BAe146 Credit: Keith Newsome Investigators have recovered the flight data and cockpit voice recorders – the “black boxes’’ – from the wreckage of a Bolivian plane that crashed in Colombia on Monday carrying the Chapecoense football team.The recorders, which will be instrumental in uncovering what went wrong with the plane, are said to be in good condition.Seven of the 68 passengers and nine crew on board the plane survived the crash near Medellin’s Jose Maria Cordova International Airport but one survivor subsequently succumbed to injuries to put the death toll at 71. Authorities originally thought there were 81 people on board but four did not board the doomed plane.The dead included soccer players heading to play a final in Colombia and journalists covering the event.The 95-seat Avro RJ-85, registered CP-2933 and owned by Lamia Airlines, was operating flight LMI-2933 from Sao Paulo Brazil via Santa Cruz in Bolivia to Medellin and was about 30km south-east of the airport in a holding pattern when it crashed in the mountains.An airforce helicopter had to turn back due to low visibility and weather has been bad in the area.Medellin’s Mayor Federico Gutierrez told Blu Radio that said that it is a “tragedy of huge proportions.,”The Colombian Civil Aviation Authority said that the pilots declared an emergency at 10pm local time saying they had electrical problems.The accident has shocked the football world anda left Brazilians mourning the loss Chapecoense, which had been due to play Atletico Nacional in the finals of Copa Sudamericana 2016 in Medellin.The first division team, from the small city of Chapeco, made it to Brazil’s first division in 2014 for the first time since 1970 and won its way through to the Copa Sudamericana finals last week by defeating one of Argentina’s top clubs San Lorenzo.The finals were suspended.Medellin’s Jose Maria Cordova International Airport is located at an altitude of 2142m amongst mountains.According to Flightradar24 the plane crashed while in the holding pattern at about 16,000ft.The particular Avro RJ85 was built in 1999 and was one of two owned by the small Bolivian airline.
Watford boss Gracia plays down Deeney wind-up celebrationby Paul Vegas10 months agoSend to a friendShare the loveWatford boss Javi Gracia hailed goalscorer Troy Deeney after victory over West Ham.The Watford captain slammed home a first-half penalty and Gerard Deulofeu added a late second to stun West Ham 2-0 and scupper their bid to win five matches on the spin.Deeney celebrated his successful spot-kick by punching the corner flag out of the ground in front of the West Ham supporters.”What I saw was that after the goal he was running to the corner,” Gracia said.”I don’t know what he said. I can’t tell you if it’s a good or bad celebration, I often see players running into the corner.”I like the way he plays, his commitment, all the things he does day by day. Like all the players he maybe makes mistakes but he is our captain and an important player for us.” About the authorPaul VegasShare the loveHave your say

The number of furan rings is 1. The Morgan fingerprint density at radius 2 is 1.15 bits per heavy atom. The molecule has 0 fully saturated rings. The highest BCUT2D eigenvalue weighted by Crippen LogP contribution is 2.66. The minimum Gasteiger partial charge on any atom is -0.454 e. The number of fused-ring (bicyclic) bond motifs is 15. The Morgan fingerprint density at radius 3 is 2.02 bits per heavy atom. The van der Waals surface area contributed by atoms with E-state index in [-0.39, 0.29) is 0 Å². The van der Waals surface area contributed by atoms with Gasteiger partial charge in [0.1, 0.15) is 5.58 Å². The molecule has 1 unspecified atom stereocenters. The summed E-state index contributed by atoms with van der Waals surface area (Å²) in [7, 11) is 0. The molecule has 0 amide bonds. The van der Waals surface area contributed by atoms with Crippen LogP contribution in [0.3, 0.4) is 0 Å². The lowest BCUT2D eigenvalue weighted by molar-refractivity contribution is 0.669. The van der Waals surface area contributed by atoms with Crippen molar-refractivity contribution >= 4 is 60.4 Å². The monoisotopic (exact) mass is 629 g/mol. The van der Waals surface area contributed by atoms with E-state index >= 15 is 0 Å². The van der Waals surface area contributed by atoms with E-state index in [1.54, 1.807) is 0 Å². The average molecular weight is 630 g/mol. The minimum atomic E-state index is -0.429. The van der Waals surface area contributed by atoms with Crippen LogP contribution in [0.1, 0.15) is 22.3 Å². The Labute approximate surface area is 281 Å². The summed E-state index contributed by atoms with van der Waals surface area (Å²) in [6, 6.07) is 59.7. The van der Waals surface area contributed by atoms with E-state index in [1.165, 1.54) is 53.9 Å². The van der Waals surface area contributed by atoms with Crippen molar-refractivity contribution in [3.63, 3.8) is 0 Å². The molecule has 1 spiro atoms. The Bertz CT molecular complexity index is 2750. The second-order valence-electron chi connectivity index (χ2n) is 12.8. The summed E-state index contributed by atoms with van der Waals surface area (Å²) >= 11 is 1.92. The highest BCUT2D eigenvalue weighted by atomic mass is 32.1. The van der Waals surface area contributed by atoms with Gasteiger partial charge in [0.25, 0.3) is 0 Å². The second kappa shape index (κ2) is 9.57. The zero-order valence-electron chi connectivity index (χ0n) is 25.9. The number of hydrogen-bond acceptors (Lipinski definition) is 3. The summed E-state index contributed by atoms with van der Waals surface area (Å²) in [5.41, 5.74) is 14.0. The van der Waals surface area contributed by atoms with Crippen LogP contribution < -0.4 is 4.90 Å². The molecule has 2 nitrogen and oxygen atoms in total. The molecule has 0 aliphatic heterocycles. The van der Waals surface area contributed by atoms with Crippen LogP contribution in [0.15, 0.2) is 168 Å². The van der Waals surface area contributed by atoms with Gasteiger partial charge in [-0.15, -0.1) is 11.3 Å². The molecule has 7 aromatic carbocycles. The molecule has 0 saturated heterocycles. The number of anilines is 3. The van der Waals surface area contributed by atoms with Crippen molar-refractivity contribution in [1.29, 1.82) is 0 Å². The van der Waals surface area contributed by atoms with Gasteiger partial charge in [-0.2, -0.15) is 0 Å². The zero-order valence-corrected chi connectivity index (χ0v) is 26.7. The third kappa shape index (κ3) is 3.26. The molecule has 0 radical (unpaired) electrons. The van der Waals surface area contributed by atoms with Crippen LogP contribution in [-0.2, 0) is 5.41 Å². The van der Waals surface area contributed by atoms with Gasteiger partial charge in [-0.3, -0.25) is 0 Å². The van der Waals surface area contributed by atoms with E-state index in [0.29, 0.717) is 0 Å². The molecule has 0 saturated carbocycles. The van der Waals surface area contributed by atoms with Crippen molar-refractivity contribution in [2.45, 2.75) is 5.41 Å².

zoomBy courtesy of Höegh LNG Höegh LNG has secured a three-year time charter contract for its floating storage and regasification unit (FSRU) Höegh Esperanza.The deal, which was agreed with CNOOC Gas & Power Trading and Marketing (CNOOC), has a one-year extension option.Under the contract, Höegh Esperanza will be utilised in FSRU mode at the Tianjin LNG terminal in China for no less than an agreed-upon minimum period each year, with the balance of the year in LNGC mode and/or FSRU mode.The contract will commence with immediate effect, and has a rate structure that corresponds to the mode of use.Höegh Esperanza was delivered from Hyundai Heavy Industries in South Korea in early April 2018. This high-specification FSRU is designed for open, closed or combined loop regasification operation.It has a storage capacity of 170 000 cbm of LNG and a maximum regasification rate of 750 million standard cubic feet per day. It is equipped with a GTT Mark III membrane containment system and dual-fuel diesel-electric (DFDE) propulsion.
APTN National NewsThe Athabasca Fort Chipewyan First Nation is trying to stop hearings into an oilsands expansion project on their traditional territory.The Alberta government’s justice review panel is supposed to begin public hearings into Shell Canada’s plans to expand one of their open pit mines.But the Athabasca Chipewyan First Nation is trying to get a court injunction to stop them.They say the government failed to consult properly over the Jackpine Project.They want to know more about predicted losses of habitat and wildlife before the hearings go ahead.